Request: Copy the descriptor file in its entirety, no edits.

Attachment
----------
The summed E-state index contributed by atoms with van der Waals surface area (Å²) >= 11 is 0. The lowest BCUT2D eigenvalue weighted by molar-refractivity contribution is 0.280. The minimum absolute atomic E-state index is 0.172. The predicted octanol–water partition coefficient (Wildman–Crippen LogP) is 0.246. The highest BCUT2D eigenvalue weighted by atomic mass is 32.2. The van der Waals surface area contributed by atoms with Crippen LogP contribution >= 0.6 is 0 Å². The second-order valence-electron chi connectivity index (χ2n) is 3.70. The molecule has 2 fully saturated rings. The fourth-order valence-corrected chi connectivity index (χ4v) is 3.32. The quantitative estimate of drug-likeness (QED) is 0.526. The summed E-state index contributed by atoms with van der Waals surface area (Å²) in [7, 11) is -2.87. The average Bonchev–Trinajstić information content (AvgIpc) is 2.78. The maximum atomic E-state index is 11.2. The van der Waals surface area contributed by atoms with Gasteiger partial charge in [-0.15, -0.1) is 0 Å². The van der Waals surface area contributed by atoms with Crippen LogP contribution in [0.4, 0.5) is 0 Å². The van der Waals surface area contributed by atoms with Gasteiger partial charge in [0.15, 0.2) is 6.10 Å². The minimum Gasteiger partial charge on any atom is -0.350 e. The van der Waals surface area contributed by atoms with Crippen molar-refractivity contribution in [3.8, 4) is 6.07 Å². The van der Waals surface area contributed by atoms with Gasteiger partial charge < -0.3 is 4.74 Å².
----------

The summed E-state index contributed by atoms with van der Waals surface area (Å²) >= 11 is 0. The lowest BCUT2D eigenvalue weighted by molar-refractivity contribution is 0.280. The minimum absolute atomic E-state index is 0.172. The predicted octanol–water partition coefficient (Wildman–Crippen LogP) is 0.246. The highest BCUT2D eigenvalue weighted by atomic mass is 32.2. The van der Waals surface area contributed by atoms with Crippen LogP contribution >= 0.6 is 0 Å². The second-order valence-electron chi connectivity index (χ2n) is 3.70. The molecule has 2 fully saturated rings. The fourth-order valence-corrected chi connectivity index (χ4v) is 3.32. The quantitative estimate of drug-likeness (QED) is 0.526. The summed E-state index contributed by atoms with van der Waals surface area (Å²) in [7, 11) is -2.87. The average Bonchev–Trinajstić information content (AvgIpc) is 2.78. The maximum atomic E-state index is 11.2. The van der Waals surface area contributed by atoms with Gasteiger partial charge in [-0.15, -0.1) is 0 Å². The van der Waals surface area contributed by atoms with Crippen LogP contribution in [0.4, 0.5) is 0 Å². The van der Waals surface area contributed by atoms with Gasteiger partial charge in [0.15, 0.2) is 6.10 Å². The minimum Gasteiger partial charge on any atom is -0.350 e. The van der Waals surface area contributed by atoms with Crippen molar-refractivity contribution in [3.8, 4) is 6.07 Å². The van der Waals surface area contributed by atoms with Gasteiger partial charge < -0.3 is 4.74 Å².